If you haven’t discovered the joys of nabbing a Boxing Day Bargain you are in for a surprise. If you can hang in there, your new year’s outfit could be on sale for a fraction of the price you would pay just a week out from Christmas. Here are some tips from David Rankin, founder of Sort My Money on how to shop boxing day on a budget (and stick to it!)
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“I’m a big believer in Boxing Day. Apart from the very notable fact that it’s my birthday, it’s the day in our family when we come home and create a catwalk in the living room. When we parade our new fashions – while doing our supermodel best to look haughty and cool.
It can be difficult, though, to disguise the ‘chuffedness’ you feel after a day of big-brand stores offloading their big-brand labels on you for a fraction of their true value.
Ensuring you have enough in the bank to fit your annual clothes shop into this once-a-year bonanza, though, takes some planning. The festive season is expensive enough in other parts of the world, but here in Australia we have Christmas followed by the Boxing Day sales, the summer holidays and the start of a new school year. That’s a quadruple whammy of high annual outgoings in quick succession.
The only way for most Australians to survive the onslaught of costs at this time of year is to plan for them. If you’re already feeling that the forthcoming sales are out of your reach, it might be best to pass on them this year. To treat yourself to a Boxing Day movie rather than a trip to the department store. After all, a low account balance + temptation = debt that you would probably prefer not to be saddled with for next year and beyond.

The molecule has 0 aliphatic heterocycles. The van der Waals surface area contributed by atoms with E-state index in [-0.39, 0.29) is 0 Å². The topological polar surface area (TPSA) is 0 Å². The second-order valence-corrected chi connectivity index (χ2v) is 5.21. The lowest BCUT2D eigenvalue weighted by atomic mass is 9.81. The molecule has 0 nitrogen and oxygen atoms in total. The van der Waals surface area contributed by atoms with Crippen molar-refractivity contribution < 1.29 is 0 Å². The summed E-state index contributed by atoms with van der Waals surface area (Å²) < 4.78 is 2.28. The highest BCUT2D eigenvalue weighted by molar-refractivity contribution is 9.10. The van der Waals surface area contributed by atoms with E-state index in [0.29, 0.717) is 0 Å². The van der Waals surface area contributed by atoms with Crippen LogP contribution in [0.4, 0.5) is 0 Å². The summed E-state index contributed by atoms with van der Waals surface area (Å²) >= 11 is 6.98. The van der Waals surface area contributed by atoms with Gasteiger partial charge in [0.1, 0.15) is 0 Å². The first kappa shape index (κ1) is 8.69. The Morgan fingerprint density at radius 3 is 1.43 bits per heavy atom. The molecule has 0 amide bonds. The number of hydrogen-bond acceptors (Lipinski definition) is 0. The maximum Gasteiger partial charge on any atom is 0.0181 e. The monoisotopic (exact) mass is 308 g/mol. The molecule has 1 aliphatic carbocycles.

This could be your chance to put an end to the financial disappointment you feel at this time of year. The key to transforming things from being out of your control to being within your sphere of influence is firstly to make a plan, and secondly to stick to it.
The first part: Making the plan
Involves seeing the Boxing Day sales as just another event in the financial calendar, like annual car rego or – you’ve guessed it – your Christmas budget. Once you reduce these outgoings to financial events, each one simply becomes another forecastable occurrence which can be planned for.
You already know (or can find out) when your loan repayments, gym direct debits and power bills are due, for example, and roughly how much they will be. This information – along with a Boxing Day allowance and the like – can be used to systemise your outgoings into a budget.
This just leaves your variable day-to-day living expenses for food, drink and petrol. A great way to control these is to set yourself a pragmatic weekly amount for them, to withdraw this as cash on the same day every week and to scrap the plastic.
By plotting your income and projected outgoings, you’re able to calculate – ahead of time – how much is realistic for your annual Boxing Day splurge. This means you have the peace of mind of knowing the money you spend on that day really is affordable. No buyer’s remorse and no need to return those high-end fashions in the New Year to finance the summer holidays.
The second part: Sticking with the program
Is arguably more important than the first. This is achieved by treating your new budget as a marathon, not a sprint. As a financial sprinter, you probably used to go hard just before Christmas and then fall in a heap by Boxing Day. Now, the new holistic you sees the whole of your budget – as opposed to any single financial deadline – as the goal.
Your newly drawn-up comprehensive financial roadmap gives you the peace of mind which enables you to pass every landmark at an even pace. Applying your new habits to your Boxing Day budget – in the form of a single ATM withdrawal prior to your annual ‘cash splash’ – is a practical example of how to stick to your allowance and take each milestone of your financial marathon in your stride.
Just as the release of endorphins by the brain leads to a feeling of euphoria in many runners, the ‘legal high’ you experience will be every bit as good when you return – on budget – from the Boxing Day sales and strut your stuff at your very own fashion show.”